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Reworking the NBA Draft to Address Tanking

Dave Deckard of builds on the work of Henry Abbott and Truehoop, suggesting revisions to the NBA Draft process to minimize the effect of tanking.


This week the always avant garde Truehoop blog has been looking at the issue of tanking.  They've asked several economists to come up with solutions to the tanking problem, acknowledging that the draft is supposed to foster competitive balance but implying that tanking is a serious enough issue that preventative measures need to be strengthened even if that balance gets marginalized in the process.

So far they've come up with three proposals:

1.  Arup Sen and Timothy Bond have suggested a credit and auction system wherein teams get to bid for draft order.  While commendable for being outside the box (it made me pause for a while) and for bringing a whole new mechanic to the game, the system would be too arcane for the casual fan, and maybe even league execs, to negotiate.  Sen and Bond admit in their piece that the system for assigning credits would involve a "complex formula" which would include interpretive factors such as a team's first half performance versus second half.  (What if a team didn't tank in the second half but their star got injured?)  Transparency would be a huge issue.

The wheels really come off the wagon when trades won't involve future draft picks, but future credits for bidding.  Figuring out equity there would be a nightmare.  Plus there's the difficulty of logging onto your favorite blog on Monday morning and seeing your second best player was just traded for 63 credits.  Who can get behind that?  (Or oppose it, really?  What does it mean?)

2.  Brian Soebbing offers up a tournament for draft position. There's something inherently satisfying about matters being decided on the court instead of by ping-pong balls.  The obvious issue here:  a team that stinks enough to win 9 games out of 82 will also stink enough to lose that tournament and draft 14th.  Besides, if you had the choice between squeaking into the 8th playoff spot in 2014--losing four straight to the #1 seed--or having a really decent chance to win a tournament for the #1 overall pick and an overwhelming shot at finishing Top 4, which would be smarter in the long run for your franchise?  This proposal wouldn't fix tanking, it would just alter the level at which it occurs.  Now we're not talking about losing relatively meaningless regular season games among lowlife teams, but franchises which should be playing meaningful games to get into the playoffs instead trying to lose their way out of them.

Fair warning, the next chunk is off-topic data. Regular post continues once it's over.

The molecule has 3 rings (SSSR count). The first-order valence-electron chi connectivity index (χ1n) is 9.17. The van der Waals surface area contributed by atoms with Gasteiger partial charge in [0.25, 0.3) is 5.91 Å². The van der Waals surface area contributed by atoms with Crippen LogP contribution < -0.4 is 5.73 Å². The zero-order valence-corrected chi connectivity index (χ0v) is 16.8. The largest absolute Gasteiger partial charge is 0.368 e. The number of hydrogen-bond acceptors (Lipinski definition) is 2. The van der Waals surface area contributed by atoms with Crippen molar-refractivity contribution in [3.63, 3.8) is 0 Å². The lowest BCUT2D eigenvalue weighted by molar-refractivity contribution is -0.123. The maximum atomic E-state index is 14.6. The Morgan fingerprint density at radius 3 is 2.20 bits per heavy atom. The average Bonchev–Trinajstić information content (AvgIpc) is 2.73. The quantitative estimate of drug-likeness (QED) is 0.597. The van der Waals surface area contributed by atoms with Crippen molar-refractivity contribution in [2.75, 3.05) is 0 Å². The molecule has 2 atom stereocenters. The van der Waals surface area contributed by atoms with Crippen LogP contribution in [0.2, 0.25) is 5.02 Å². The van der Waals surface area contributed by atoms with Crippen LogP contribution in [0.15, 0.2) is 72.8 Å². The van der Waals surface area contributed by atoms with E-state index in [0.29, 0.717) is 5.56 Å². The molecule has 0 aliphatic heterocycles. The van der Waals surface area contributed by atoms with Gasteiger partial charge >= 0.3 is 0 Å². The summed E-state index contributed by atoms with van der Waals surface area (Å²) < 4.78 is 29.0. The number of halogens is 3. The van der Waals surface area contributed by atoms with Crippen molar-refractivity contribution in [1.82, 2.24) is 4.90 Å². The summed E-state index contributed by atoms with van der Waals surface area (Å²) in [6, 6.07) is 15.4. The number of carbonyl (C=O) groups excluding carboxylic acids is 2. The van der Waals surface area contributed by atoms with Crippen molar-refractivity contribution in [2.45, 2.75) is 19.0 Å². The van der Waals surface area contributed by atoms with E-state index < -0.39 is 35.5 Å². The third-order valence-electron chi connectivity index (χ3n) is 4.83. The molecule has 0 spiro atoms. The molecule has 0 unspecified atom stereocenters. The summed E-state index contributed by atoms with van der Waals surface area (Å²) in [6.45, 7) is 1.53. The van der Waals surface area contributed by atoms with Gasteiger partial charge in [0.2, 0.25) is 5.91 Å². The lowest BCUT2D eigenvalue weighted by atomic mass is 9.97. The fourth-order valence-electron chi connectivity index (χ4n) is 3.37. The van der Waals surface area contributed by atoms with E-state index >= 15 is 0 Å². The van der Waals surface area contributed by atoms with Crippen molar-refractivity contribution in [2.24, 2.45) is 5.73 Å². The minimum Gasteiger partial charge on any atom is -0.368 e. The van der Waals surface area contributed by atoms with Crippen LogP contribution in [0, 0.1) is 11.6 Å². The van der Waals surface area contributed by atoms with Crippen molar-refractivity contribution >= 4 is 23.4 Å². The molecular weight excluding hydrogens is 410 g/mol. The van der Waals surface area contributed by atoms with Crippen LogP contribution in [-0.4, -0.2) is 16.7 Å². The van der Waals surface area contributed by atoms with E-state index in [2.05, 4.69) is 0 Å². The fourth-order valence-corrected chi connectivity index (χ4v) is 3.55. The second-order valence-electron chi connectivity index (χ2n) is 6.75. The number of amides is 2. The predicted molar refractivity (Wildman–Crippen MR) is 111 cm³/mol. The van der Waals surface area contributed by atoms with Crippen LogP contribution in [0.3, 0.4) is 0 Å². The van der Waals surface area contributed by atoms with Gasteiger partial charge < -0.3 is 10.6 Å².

Part of me wants to modify this competitive idea so it's more GM-centric...reward smart GM's with bad teams.  Maybe take sealed predictions before the season and unseal them on Draft Position Sunday.  Whichever GM got closest gets to pick first.  That could be fun, eh?  It has no chance in hell of happening, of course.

3.  Brad Humphreys gets more radical yet, advocating abolishing the draft entirely, making all incoming players free agents.   He admits in his piece that critics would howl about competitive balance and large-market teams.  Consider me a howler.  If you still had rookie scale contracts guys with a reputation coming out of college would gravitate to places where they could make bank on their name through endorsements.  If you didn't you'd immediately gum up the cap with teams overspending on 19-year-olds.  Plus Draft Lottery Day and Draft Day have become like national holidays for fans of suffering teams...the one time you get to feel good and the only time the national media pays concerted attention to the league between the Finals and Christmas.  You lose that by folding the process into free agency.

I understand that all four men are learned economists, coming at the issue from a particular point of view.  I'm not an economist.  I cannot match their efforts or their conclusions via my more humble approach.  Then again, I'm not sure all the issues in play can be solved through economics alone.

My problem with most anti-tanking suggestions is that they fall heavily on the reward end of the equation.  Teams who lose games intentionally don't get any cookies for doing so.  Fewer cookies equals less tanking.  But what about the teams who aren't losing intentionally?  Reward-robbing solutions don't distinguish between franchises who are hurting the sport and franchises who are just hurting, period and really, really need a cookie.  A few people abusing the ER facilities at a hospital doesn't mean you should stop treatment for everybody.

On a slightly tangential, but also related, note...the rewards tend to even out over time anyway.  Yes, teams that draft high get a huge and immediate boost while their prized youngsters are under rookie contracts:  talent, publicity, performance-to-price ratio.  But there's no guarantee they'll be able to keep those players forever.  If that team can't build around their new draftee they're likely to lose him.  Look at the elite players in the league.  How many of them are still with the team that drafted them unless that team has won titles or at least gotten to the Finals?  Does it matter now that Chris Paul started his career with the Hornets, LeBron James with the Cavaliers, or even Carmelo Anthony with the Nuggets?   I'd argue it's better to reward wrongly occasionally than it would be to eliminate aid to struggling teams.  It may take time, but it comes out in the wash in the end.  Would the league be better off if LeBron and CP3 had never been with their original teams in the name of tank-prevention?

Tanking is a problem.  Even the potential for tanking is a problem.  But the solution to that problem isn't eliminating, or even curtailing, the reward system.  Rather the league needs to make the rewards harder to qualify for.  The issue isn't that bad teams get good picks.  The issue is that it's relatively easy for a team that doesn't see a bright future to get bad quickly for a single season and reap an immediate reward, potentially bouncing right back on its feet with a shiny new superstar.  That's why tanking seems viable.  Reward isn't the only factor in play.  Time and a team's ability to instantly control its destiny (at least as far as draft odds) count too.